work is often excellent, and the cost (after haggling) will be so low, that it is a bit difficult to point out the very best buys for visitors to Egypt.
Many get fascinated by papyrus, but anyone planning to buy such items, would do best to shop around first. I had presented 4 different qualities in the most renowned store of Cairo, and to my taste the worst quality was the most attractive, while I felt that the best qualities were overloaded by colours. Anyone buying papyrus, do best by choosing the ones they really like best, but pay according to a scale where brownish colours are counted as the most crude quality, while the very colourful ones are considered best. One thing to always look out for: The papyrus should not have any painting lost, nor anything in the process of peeling off. But this applies to the best qualities.

Egyptian jewellery bought at the right price, will leave you wondering how anyone could be making any profits. This becomes especially clear with gold items, where the price you pay is just a little bit above the metal price (be awake when stating metal price for gold, according to the carat value— in 21 carat there is 21/24 parts of gold in the total weight). But also be awake during the weighing process. Always be cautious with "antique" stuff, little of the antiques displayed for tourists are anything but fakes.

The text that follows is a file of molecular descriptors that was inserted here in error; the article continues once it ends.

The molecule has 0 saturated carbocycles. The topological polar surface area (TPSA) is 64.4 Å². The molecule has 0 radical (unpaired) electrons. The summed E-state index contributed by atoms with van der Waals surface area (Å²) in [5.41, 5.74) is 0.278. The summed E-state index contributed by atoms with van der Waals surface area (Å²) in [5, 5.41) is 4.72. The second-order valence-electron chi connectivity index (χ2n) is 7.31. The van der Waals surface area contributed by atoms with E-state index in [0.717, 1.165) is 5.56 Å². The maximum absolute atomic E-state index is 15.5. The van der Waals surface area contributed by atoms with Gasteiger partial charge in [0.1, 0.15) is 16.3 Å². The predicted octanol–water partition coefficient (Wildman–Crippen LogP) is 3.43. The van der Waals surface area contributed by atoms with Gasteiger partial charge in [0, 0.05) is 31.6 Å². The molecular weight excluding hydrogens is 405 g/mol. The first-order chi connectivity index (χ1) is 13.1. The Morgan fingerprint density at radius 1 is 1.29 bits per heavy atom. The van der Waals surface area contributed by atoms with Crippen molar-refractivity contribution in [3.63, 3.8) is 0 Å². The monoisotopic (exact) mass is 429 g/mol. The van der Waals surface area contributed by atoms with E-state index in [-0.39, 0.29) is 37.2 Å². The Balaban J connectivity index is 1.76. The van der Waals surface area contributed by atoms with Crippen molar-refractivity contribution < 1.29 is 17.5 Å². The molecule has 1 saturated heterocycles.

Clothes and shoes:

can be of incredible value. Cotton clothes can be tailor-made, but the quality of the work is unpredictable. If you know how to spot bad from good work, here you have a great way of saving in on the costs of

traveling to Egypt. As for shoes, I once bought a pair of shoes for US$7, and they were some of the very best shoes I have ever had. First class leather, and pleasant even for long walks Finding a shoe store in big cities Nothing would be easier, they are all over for leather items, skin quality is generally very good, but the actual work is unpredictable.

Prices are good:

but check the workmanship just as much as the leather quality. Leather shall be soft,- very soft, elastic and firm. Stitches should be strong enough
to let the vendor have to try to tear the jacket or bag apart. If you are not

allowed to test the quality before buying, check on another vendor. Egypt has many more good items at sale, than the ones described above. There are two banal, but important, rules never to forget: Only buy what you really like, and never rush into a transaction.


Cairo offers an incredible selection of shopping leisure, culture and nightlife. shopping ranges from the famous Khan el-Khalili souk, largely unchanged since the 14th century, to modern air-conditioned centres

displaying the latest fashions All the bounty of the East is here-particularly good buys are spices, perfumes, gold and silver, carpets, brass and copperware, leatherwork, glass, ceramics and mashrabiya. Try some of the famous street markets, like Wekalet al-balah, for fabrics, including Egyptian cotton, the Tentmakers' Bazaar for appliqué-work,Mohammed Ali street for musical instruments. And, although you probably won't want to buy, the Camel Market makes a fascinating trip.

When you need a break from city life, try a round of golf on the famous Mena House course overlooking the Pyramids, watch the horse-racing at the Gezira Club or visit the Zoo and the Botanical Gardens.